Ecological uprising

work in progress

Project “Ecological Uprising”  shows the damaging effects of environmental destruction, its impact on the livelihoods and lives of people, as well the struggle of ecological activists and citizens for defending the endangered environment in Serbia. The ecological movement in Serbia has been constantly growing and gaining citizens’ support in the last few years due to systematic government investor-friendly policies that are detrimental to the environment. Such policies have also had a negative impact not only on public health, but also on livelihoods in various local communities. Due to lower environmental standards and heavy government subsidies, Serbia has become particularly attractive for companies that transfer their environmentally detrimental technologies. As a consequence, Serbia has become one of the most polluted countries, potentially also threatening environmentally its neighbours. 

In Serbia, the most serious problem is the air pollution due to which Serbia tops the European black list of the annual number of deaths due to respiratory illnesses. Some of the major air polluters are coal power plants (such as TP Nikola Tesla in Kostolac), steel plant (Hesteel Serbia), coal mine (Serbia Zijin Copper Mine), and tyre factory (Shandong Linglong) all owned by the Chinese, as well as households using cheap, low quality lignite which do not meet the existing environmental standards, but are allowed by corrupt authorities to be sold in the market. 

Speaking of water resources, they have been mostly endangered by the existing and planned construction affecting the drinking water supply sources, as well as by constructing hundreds of mini hydro power plants on rivers and mountain streams, which literally means to put rivers into pipes. In addition, the ecological catastrophe threatens to completely destroy one of the most beautiful rivers in the region, Drina, which in its course every now and then becomes a huge garbage dump. Although this problem was the topic of discussion at the highest levels of the three neighboring countries of BiH, Serbia and Montenegro, to date no quality solutions have been found.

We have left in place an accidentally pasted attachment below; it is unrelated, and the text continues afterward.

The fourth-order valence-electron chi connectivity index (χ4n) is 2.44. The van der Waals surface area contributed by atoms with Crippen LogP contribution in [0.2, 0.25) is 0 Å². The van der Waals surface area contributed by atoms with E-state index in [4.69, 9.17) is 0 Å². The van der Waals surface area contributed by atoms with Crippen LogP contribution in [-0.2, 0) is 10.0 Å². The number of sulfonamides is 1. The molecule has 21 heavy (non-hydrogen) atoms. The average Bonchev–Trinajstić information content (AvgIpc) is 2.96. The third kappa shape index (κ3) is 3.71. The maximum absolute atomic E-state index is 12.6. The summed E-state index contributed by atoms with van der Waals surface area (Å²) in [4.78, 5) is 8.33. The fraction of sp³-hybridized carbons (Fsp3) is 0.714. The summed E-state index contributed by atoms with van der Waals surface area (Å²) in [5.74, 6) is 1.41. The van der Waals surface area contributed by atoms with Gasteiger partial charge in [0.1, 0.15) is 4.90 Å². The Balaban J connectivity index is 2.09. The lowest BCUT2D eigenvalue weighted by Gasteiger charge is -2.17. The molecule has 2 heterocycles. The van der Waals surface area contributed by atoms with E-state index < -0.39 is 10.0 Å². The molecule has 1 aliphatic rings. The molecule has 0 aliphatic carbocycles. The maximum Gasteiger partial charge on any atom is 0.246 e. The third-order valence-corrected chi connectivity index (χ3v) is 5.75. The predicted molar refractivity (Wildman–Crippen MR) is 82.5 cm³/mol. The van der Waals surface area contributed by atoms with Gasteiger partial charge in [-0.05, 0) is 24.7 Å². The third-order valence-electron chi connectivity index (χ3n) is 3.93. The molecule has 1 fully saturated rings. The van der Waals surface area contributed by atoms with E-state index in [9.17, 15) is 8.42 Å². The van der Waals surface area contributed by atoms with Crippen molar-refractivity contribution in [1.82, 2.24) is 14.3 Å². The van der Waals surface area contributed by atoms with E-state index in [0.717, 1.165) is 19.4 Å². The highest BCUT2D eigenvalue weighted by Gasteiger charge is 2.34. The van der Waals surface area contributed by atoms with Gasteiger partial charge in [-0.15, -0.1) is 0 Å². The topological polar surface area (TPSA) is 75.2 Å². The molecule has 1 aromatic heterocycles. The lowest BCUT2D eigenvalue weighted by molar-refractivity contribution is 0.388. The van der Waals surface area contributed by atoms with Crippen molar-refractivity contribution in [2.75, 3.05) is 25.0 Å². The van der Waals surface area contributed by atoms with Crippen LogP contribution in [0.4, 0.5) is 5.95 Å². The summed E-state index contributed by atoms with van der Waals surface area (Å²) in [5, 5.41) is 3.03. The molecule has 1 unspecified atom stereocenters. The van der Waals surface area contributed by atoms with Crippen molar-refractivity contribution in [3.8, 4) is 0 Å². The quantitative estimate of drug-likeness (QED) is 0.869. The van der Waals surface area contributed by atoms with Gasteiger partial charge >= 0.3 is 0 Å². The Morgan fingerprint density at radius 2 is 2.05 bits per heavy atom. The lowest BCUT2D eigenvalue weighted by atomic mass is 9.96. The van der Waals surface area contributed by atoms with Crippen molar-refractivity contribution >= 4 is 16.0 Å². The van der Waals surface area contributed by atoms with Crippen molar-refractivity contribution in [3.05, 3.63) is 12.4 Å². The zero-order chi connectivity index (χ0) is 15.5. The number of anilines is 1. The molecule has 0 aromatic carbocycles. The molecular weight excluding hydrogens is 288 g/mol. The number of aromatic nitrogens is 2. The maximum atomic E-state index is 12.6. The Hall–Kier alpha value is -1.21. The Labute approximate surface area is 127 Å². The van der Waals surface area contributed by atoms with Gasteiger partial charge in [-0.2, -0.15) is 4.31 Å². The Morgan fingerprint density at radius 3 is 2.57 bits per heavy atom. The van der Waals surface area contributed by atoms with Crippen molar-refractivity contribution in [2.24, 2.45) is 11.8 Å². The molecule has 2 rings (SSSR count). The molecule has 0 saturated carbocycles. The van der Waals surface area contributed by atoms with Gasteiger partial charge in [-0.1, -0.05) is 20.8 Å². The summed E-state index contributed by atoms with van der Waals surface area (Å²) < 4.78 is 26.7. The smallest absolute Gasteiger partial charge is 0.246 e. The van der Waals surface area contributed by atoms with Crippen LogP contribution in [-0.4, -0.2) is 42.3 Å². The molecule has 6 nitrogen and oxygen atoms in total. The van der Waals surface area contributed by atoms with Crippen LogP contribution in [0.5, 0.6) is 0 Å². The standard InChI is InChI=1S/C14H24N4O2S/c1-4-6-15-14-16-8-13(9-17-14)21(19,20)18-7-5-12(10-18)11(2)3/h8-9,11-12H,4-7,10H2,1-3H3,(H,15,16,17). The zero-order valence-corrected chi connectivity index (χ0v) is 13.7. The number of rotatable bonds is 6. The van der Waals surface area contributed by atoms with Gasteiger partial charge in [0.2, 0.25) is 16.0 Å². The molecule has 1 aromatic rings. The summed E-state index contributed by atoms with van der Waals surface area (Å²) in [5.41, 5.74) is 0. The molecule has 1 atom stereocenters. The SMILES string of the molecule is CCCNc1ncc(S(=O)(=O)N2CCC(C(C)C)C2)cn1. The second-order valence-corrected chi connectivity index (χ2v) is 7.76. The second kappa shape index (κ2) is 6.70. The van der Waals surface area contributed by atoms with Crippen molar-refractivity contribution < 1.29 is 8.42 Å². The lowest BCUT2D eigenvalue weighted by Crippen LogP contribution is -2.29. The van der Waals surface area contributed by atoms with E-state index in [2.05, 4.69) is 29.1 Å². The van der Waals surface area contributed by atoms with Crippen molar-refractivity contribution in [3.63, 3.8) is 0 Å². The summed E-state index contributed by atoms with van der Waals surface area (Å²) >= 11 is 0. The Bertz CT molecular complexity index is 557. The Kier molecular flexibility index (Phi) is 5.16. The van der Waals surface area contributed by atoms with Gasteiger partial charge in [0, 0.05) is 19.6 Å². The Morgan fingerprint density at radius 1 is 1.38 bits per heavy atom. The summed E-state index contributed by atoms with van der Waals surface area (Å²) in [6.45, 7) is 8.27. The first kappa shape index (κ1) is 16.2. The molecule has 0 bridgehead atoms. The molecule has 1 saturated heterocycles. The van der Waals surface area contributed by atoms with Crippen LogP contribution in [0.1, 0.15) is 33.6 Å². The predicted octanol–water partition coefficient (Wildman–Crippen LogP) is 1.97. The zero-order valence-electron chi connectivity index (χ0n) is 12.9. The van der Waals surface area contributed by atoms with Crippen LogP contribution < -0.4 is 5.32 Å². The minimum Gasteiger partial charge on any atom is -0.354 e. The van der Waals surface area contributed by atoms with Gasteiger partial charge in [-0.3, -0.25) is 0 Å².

Last, but not least, the soil pollution that would also affect water, has become increasingly important after the recent announcement that Rio Tinto will operate a lithium mine in Western Serbia. This announcement immediately mobilized environmental activists not only from that region, but also from other parts of the country.

Železara in Smederevo town, owned by Chinese company HBIS GROUP Serbia Iron & Steel company, fails to introduce measures to avoid air pollution and other damaging effects. There were days when the particulate matter which damages the heart and lungs, the so-called PM10 particles, reached levels up to seven times higher than permitted. These are the official data of the Serbian Environmental Protection Agency (SEPA).

On December 29th, 2020 the protest was held against the implementation of a large urbanisation project in the area Makisko polje on the outskirts of the city which could endanger Belgrade's largest source of drinking water supply which is located there. The protest took place before the session of the Belgrade City Assembly which put the approval of this project on the agenda applying urgent procedure.